According to the Heart and Stroke Foundation of Canada (HSFC), chest compressions alone, or Hands-Only Cardiopulmonary Resuscitation (CPR), can save lives and can be used to help an adult who suddenly collapses. The HSFC supported a new American Heart Association scientific statement published in Circulation: Journal of the American Heart Association. Hands-Only CPR is a potentially lifesaving option that can be used by people not trained in conventional CPR, or those who are unsure of their ability to give the combination of chest compressions and mouth-to-mouth breathing required. There are some caveats, however, about when and where to use this new technique, according to the Foundation. “The new recommendations apply only to bystanders who witness an adult cardiac arrest outside a hospital setting,” notes Dr. Allan de Caen, chair of the HSFC Policy Advisory Committee on Resuscitation. “Conventional CPR is still an important skill to learn, and medical personnel should still perform conventional CPR in the course of their professional duties.” Hands-Only CPR should also not be used for infants or children, for adults whose cardiac arrest is from respiratory causes (like drug overdose or near-drowning), or for an unwitnessed cardiac arrest. In those cases, the victim would benefit most from the combination of both chest compressions and breaths in conventional CPR. “Clearly the best option is for all Canadians to be trained in all the steps of CPR, so they are prepared for any emergency,” says Dr. de Caen. “But the science is pointing to good results with this simplified technique, and if it helps us improve the rates of bystander CPR, and therefore the chances of survival after cardiac arrest, that would be a tremendous advance.”

The Heart and Stroke Foundation of New Brunswick (HSFNB) announced on July 19, 2010 a $100,000 contribution to the Heart & Stroke Restart a Heart – Restart a Life campaign from the Government of New Brunswick and the Department of Health. This commitment will purchase a minimum of 25 automated external defibrillators (AEDs) and cover the cost of related training for New Brunswick public facilities and high schools over the next year. “Our government is committed to supporting projects that will improve the quality and accessibility of health care, and help save lives in New Brunswick,” Health Minister Mary Schryer said. “We are pleased to support a campaign that distributes life-saving technology and training throughout the province.” The objective of the Restart a Heart – Restart a Life campaign is to secure funding that will enable the partners to distribute AEDs throughout New Brunswick through an application and selection process, i.e., community centres, hockey arenas and other public gathering places. The HSFNB has been soliciting donations from the public and the corporate sector to achieve this goal.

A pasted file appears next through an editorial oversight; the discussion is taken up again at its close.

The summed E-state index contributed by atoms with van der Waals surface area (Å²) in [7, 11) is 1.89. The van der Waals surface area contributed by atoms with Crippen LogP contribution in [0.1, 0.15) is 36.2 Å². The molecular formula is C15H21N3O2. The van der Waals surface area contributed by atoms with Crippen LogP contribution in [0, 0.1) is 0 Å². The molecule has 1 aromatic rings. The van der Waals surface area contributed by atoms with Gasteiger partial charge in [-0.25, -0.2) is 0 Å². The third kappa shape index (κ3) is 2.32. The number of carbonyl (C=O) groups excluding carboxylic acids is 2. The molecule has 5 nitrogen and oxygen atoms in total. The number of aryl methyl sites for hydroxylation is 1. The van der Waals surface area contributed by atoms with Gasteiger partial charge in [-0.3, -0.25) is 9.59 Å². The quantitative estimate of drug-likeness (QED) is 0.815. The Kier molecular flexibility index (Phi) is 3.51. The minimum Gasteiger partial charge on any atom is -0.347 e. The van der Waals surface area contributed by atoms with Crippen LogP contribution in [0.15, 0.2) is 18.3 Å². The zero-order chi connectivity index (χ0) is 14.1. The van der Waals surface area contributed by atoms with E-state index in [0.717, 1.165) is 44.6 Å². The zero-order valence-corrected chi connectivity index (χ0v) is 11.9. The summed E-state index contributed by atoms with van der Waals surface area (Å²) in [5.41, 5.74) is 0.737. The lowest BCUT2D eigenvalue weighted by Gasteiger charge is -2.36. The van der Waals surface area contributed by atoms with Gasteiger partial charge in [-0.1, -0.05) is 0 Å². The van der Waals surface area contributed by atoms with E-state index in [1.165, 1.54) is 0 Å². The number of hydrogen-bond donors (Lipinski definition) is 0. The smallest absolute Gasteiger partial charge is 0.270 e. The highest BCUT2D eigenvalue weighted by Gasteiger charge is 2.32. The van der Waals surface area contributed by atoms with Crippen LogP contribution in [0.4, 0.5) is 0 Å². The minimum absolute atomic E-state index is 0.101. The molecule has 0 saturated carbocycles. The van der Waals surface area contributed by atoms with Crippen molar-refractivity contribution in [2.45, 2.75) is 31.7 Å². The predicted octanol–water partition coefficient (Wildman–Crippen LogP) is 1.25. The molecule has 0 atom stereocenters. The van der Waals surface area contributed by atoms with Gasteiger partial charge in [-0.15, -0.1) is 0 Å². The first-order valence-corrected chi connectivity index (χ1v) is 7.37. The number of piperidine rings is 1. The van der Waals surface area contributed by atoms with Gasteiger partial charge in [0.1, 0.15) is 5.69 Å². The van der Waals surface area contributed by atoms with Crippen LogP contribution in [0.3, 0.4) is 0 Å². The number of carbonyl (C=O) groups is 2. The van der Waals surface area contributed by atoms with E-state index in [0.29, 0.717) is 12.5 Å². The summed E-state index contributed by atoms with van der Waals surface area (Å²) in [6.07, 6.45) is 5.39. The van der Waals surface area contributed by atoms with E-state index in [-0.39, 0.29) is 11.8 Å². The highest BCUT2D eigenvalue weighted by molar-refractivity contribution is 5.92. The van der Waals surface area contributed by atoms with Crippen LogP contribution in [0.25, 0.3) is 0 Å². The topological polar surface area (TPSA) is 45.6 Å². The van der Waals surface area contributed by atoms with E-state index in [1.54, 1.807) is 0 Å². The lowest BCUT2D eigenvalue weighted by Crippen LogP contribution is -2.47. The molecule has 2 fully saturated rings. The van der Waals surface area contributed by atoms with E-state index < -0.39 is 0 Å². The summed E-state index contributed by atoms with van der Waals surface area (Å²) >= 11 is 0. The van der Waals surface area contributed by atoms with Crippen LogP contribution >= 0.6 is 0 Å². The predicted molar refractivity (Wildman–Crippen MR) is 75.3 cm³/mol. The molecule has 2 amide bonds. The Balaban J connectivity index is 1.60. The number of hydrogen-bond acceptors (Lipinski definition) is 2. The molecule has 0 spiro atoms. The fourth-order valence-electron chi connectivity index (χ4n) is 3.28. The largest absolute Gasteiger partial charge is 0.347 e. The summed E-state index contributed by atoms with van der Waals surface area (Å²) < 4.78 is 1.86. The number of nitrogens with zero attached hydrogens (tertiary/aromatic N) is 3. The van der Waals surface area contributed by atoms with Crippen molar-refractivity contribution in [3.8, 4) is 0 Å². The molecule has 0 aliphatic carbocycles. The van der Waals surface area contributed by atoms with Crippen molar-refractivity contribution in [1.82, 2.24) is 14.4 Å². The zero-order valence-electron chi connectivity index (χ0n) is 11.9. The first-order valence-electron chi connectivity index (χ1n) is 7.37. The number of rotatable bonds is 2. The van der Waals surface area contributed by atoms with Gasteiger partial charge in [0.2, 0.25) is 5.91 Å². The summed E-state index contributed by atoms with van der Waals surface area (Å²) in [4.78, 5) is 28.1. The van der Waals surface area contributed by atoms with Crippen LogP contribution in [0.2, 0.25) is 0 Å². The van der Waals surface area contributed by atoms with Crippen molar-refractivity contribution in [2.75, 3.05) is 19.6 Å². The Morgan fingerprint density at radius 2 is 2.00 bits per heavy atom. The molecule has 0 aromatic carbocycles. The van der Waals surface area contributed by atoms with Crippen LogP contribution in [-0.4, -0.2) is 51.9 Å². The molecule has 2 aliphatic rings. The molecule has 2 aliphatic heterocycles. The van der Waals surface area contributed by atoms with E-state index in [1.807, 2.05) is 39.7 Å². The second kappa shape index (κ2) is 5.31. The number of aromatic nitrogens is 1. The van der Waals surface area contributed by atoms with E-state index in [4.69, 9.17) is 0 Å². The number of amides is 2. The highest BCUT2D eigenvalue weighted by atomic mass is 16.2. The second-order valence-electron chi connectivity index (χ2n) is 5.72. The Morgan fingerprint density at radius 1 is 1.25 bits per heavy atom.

For untrained people, the A H A web site http://handsonlycpr.org suggests: CPR. A lifesaving action. When an adult has a sudden cardiac arrest, his or her survival depends greatly on immediately getting CPR from someone nearby. Unfortunately, less than 1/3 of those people who experience a cardiac arrest at home, work or in a public location get that help. Most bystanders are worried that they might do something wrong or make things worse. That’s why the AHA has simplified things. Don’t be afraid. Your actions can only help. It’s not normal to see an adult suddenly collapse, but if you do, call 911 and push hard and fast in the center of the chest. Don’t be afraid. Your actions can only help. Take a minute and look around http://handsonlycpr.org and invite your friends! Increasing the number of people who know about “Hands-Only CPR” will increase the chance that someone can help when an adult suddenly collapses, and more lives can be saved.

World-renowned Research Centre renamed

St-Boniface Hospital honoured Winnipeg visionary and philanthropist Paul Albrechtsen by renaming its Research Centre the St-Boniface Hospital Albrechtsen Research Centre. The Centre is the global headquarters of the International Academy of Cardiovascular Sciences where our Dr. Naranjan Dhalla was the founder of the Institute of Cardiovascular Sciences.

He was interviewed recently by the American Physiological Society's for their "Living History Program.